Photo credits: The Associated Press | The Birmingham News
Today marks the 57th anniversary of a gruesome day for the 19th-century Civil Rights Movement. This day also left an indelible stain on the already deeply-soiled racial history of America.
The year 1963 in the U.S. was full of historical highs that occurred per annum alongside some historically treacherous lows. There was the epic March on Washington to the national monument, which was the setting for Dr. Martin Luther King’s “I Have a Dream” speech. He delivered this powerful sermon on August 28, 1963.
This great oratory event served as the historic memento that propelled Dr. King into permanent immortalization.
However, a national tragedy of epic proportions would follow Dr. King’s timeless proclamation in the U.S. capitol. On November 22, 1963, John Fitzgerald Kennedy, the 35th President of the United States, was assassinated in Dallas, Texas as his motorcade was traveling through the streets before a sea of cameras for the world to see.
There are many theories that have been passed around about the reasons why President Kennedy was taken out in what was such a high-profile murder. Many believe that the former U.S. statesman became a target of Southern-born rage when he made himself, in many ways, to be an ally of known black figureheads of the Civil Rights Movement (such as Dr. King himself).
But it was that same Southern-born rage against blacks that reared its ugly head in Birmingham, Alabama; taking the lives of four innocent black church girls.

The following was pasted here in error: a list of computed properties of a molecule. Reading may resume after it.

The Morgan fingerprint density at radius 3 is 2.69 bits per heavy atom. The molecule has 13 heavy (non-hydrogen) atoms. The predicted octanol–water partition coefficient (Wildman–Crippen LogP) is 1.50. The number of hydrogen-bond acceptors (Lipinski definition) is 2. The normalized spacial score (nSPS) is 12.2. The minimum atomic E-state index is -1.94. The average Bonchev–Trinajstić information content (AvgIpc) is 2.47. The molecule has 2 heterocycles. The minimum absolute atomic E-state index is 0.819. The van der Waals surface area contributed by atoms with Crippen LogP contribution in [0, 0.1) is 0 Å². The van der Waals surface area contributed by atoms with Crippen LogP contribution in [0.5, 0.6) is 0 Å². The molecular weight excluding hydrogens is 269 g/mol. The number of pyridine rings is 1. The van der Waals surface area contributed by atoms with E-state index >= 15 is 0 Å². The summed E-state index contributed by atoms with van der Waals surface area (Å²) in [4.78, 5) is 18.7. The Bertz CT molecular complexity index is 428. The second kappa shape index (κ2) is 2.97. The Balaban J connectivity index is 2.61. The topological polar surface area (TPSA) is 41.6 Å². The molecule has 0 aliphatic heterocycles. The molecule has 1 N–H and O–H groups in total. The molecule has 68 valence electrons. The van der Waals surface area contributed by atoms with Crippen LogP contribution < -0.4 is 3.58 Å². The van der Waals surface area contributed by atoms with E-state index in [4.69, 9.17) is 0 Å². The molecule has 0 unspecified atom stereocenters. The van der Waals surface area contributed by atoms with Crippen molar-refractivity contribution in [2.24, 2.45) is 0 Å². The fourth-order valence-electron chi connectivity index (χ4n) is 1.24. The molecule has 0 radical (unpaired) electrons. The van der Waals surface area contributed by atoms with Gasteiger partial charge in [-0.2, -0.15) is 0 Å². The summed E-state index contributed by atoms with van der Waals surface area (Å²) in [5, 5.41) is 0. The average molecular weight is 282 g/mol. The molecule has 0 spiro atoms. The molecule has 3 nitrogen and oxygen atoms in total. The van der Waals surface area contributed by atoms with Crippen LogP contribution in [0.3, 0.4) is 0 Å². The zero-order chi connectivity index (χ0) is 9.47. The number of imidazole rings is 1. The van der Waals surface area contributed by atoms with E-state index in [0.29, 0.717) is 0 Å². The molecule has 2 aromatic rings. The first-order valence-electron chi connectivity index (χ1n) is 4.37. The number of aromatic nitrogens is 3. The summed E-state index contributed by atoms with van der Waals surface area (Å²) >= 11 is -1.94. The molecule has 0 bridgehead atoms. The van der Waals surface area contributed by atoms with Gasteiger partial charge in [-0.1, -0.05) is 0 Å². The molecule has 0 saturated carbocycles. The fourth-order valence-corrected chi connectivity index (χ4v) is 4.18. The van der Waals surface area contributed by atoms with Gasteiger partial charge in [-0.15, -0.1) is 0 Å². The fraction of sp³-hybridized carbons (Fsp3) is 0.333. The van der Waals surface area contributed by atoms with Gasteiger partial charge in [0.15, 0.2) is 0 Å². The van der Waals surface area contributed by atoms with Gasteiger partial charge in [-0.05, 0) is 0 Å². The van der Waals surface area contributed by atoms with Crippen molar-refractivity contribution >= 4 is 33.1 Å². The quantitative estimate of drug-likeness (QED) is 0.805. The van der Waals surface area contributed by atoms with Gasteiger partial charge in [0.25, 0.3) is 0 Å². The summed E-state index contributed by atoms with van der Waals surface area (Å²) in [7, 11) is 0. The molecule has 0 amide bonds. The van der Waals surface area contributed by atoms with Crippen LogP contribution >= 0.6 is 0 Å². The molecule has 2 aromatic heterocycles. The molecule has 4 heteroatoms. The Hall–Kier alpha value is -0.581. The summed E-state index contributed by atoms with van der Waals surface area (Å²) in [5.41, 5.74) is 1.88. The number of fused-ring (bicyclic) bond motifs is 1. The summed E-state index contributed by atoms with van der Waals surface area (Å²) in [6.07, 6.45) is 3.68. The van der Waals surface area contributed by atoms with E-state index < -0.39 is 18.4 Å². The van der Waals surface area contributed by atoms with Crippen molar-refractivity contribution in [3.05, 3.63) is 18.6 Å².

On September 15, 1963, Birmingham’s Sixteenth Street Baptist Church was flattened by a bomb blast. The deadly explosion was attributed to members of the Ku Klux Klan, killing four and injuring 14. Addie Mae Collins, 14, Denise McNair, 11, Carole Robertson, 14, and Cynthia Wesley, 14, were the four innocent, young black female souls who lost their lives on that tragic day.
Though justice in the courts never came soon enough in its entirety pertaining to this case, the absolutely evil nature of this crime, which took those four precious lives will never be forgotten. It is impossible for closure to be granted in a case where racial hatred permanently steals away the ability of innocent black girls to grow up to be virtuous black women one day.
Finally, today’s white American denials that systemic racism has ever existed to a heinous extent are a slap in the face to the spirits of these four young girls. Blacks in America (especially those living in Birmingham) will never forget the torment they felt when they either lived through or heard about the tragedy that happened at the Sixteenth Street Baptist Church.
In time, America-at-large may pretend to but will not forget what happened either.